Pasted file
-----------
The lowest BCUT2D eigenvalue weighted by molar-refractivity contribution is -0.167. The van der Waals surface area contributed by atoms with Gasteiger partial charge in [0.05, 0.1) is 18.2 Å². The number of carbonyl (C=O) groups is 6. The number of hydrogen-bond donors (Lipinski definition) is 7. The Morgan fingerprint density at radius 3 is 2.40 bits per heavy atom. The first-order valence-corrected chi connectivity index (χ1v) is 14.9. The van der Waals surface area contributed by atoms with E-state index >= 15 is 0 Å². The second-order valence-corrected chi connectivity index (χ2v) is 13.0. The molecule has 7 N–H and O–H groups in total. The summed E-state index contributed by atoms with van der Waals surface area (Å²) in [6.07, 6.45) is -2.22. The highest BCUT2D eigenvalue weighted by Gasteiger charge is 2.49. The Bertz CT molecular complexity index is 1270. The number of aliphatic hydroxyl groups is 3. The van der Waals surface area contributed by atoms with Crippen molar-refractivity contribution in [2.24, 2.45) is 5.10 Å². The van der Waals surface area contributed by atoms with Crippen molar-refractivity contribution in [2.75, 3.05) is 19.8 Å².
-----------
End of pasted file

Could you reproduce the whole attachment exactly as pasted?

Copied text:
The lowest BCUT2D eigenvalue weighted by molar-refractivity contribution is -0.167. The van der Waals surface area contributed by atoms with Gasteiger partial charge in [0.05, 0.1) is 18.2 Å². The number of carbonyl (C=O) groups is 6. The number of hydrogen-bond donors (Lipinski definition) is 7. The Morgan fingerprint density at radius 3 is 2.40 bits per heavy atom. The first-order valence-corrected chi connectivity index (χ1v) is 14.9. The van der Waals surface area contributed by atoms with E-state index >= 15 is 0 Å². The second-order valence-corrected chi connectivity index (χ2v) is 13.0. The molecule has 7 N–H and O–H groups in total. The summed E-state index contributed by atoms with van der Waals surface area (Å²) in [6.07, 6.45) is -2.22. The highest BCUT2D eigenvalue weighted by Gasteiger charge is 2.49. The Bertz CT molecular complexity index is 1270. The number of aliphatic hydroxyl groups is 3. The van der Waals surface area contributed by atoms with Crippen molar-refractivity contribution in [2.24, 2.45) is 5.10 Å². The van der Waals surface area contributed by atoms with Crippen molar-refractivity contribution in [2.75, 3.05) is 19.8 Å².